In his third season with Surrey he advanced rapidly as a batsman and in 1886 against the Australians at the Oval he played a remarkable innings of 144. In 1888--one of the wettest summers ever experienced--he came out first among the professional batsmen of the year, scoring in first-class matches 1,323 runs with an average of 31. Thenceforward his successful career was interrupted only in 1893 when a serious infection of the eyes interfered with his play. If late in reaching his best, he was right at the top of the tree from 1895 to 1902, scoring over 2,000 runs in first-class matches in eight successive seasons. His highest aggregate of runs, 3,309, was obtained in 1901 and his average in these eight years of conspicuous ability ranged from 56 to 41. In 1903 his eyes troubled him again, and though playing in glasses helped him to some extent next year his first-class career then closed.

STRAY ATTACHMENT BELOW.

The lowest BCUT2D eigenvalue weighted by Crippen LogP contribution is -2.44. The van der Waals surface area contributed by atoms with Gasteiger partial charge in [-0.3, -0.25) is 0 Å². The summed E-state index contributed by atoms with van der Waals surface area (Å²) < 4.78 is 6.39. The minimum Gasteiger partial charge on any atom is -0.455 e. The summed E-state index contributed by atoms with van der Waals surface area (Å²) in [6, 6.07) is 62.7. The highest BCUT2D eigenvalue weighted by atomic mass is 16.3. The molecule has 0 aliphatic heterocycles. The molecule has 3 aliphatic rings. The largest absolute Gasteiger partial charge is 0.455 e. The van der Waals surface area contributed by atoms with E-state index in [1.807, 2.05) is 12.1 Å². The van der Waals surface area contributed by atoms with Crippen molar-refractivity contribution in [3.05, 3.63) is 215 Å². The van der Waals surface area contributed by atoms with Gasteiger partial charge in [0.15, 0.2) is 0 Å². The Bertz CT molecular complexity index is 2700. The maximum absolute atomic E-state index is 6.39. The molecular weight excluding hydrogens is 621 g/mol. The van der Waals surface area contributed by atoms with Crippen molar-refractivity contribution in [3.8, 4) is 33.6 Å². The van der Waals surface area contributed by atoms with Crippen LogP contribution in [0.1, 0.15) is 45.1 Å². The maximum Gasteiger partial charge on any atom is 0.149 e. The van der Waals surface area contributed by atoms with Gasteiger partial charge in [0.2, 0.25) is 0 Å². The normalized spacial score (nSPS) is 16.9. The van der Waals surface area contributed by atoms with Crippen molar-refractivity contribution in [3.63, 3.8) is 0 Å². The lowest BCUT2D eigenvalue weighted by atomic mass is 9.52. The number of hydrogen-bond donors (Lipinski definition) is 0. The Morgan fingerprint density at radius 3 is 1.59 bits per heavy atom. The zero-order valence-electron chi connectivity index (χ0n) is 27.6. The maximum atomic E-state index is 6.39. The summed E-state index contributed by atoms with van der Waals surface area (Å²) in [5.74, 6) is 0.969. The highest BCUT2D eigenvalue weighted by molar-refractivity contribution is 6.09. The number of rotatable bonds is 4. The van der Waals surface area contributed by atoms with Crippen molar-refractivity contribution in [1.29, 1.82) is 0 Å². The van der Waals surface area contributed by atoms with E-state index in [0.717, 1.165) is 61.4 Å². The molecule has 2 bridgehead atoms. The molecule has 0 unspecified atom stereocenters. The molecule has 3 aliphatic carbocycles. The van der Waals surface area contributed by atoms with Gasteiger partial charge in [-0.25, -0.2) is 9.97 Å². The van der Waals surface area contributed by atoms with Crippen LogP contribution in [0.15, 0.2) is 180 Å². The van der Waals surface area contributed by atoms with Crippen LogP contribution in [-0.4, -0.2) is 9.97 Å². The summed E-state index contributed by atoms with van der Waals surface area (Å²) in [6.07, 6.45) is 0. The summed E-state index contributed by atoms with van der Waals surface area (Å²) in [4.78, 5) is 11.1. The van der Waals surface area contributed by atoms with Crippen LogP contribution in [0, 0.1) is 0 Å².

His highest innings was 357 not out against Somerset at the Oval in May, 1899; it remains a Surrey record and is second best for any County, A. C. MacLaren's 424, also off Somerset bowlers, at Taunton in 1895, still being unapproached. Besides this great score, Abel played eight innings of more than 200, and nine times in first-class matches he carried his bat through an innings. Among Surrey batsmen he ranks with Hobbs, Hayward, W. W.Read and Harry Jupp.
Extraordinarily successful in Gentlemen and Players matches at the Oval, he scored 168 not out in 1894, 195 in 1899, 153 not out in 1900, and 247 in 1901. This 247 was the biggest score ever obtained in a Gentlemen and Players match until 1925, when Hobbs made 266 at Scarborough. For Players against Gentlemen at Lord's, his highest score was 98 in a memorable match in 1900. Playing first for England against Australia in 1888, he took part in eight Test matches in this country, his best score being 94 at Lord's in 1896.